7. Check to assure where the videographers can and cannot go throughout the event.
All videographers want to know exactly how close they can get to the action, and none of them want to be thrown just anywhere or not have a home within the venue. Also, depending on how high-profile the speakers or performers are, there will be no stage access allowed or it will be limited. Depending on the shots desired, this is good to know early on.
8. Be sure to make a schedule.
Most people having events are operating on some type of schedule. Just don't forget to get your videographer a copy as well. This is important for them to know where to be and when.
9. Make a list of important people, those people's names, and necessary shots to get.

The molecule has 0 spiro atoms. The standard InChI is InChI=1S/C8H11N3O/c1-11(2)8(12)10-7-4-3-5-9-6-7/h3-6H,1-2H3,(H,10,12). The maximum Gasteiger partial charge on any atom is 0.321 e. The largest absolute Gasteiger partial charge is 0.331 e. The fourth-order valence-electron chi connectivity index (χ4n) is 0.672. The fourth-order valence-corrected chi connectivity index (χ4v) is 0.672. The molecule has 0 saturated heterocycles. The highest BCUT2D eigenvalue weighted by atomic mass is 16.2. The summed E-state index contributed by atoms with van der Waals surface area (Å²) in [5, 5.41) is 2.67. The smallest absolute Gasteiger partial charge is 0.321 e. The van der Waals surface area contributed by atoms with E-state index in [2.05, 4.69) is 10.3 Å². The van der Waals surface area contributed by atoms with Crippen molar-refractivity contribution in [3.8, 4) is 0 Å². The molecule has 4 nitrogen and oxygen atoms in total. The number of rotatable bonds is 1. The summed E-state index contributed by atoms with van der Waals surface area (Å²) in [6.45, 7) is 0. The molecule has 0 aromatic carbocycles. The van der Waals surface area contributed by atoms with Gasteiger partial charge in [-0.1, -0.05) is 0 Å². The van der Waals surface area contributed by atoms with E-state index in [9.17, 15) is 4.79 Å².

Unless the videographers are in-house or repeat workers, it is unlikely that they'll know exactly who to focus on the most. Help your vision be captured by letting them know important people and shots to get. Also, editing will be much smoother if pictures and names of VIP are provided.
10. Provide any logos or sponsor branding for the editor.
This is almost a no-brainer, but go ahead send full-resolution .png (transparent background) logos and branding to your editors ahead of time so they don't have to fish for low-quality logos on Google and then possibly have to photoshop them.
I hope this was helpful. Show this article to future videographers if you are planning an event and will need to assure they understand these things. Event videography can get expensive when incorporating all of these aspects. The price can range from $3K-$20K+ depending on the needs.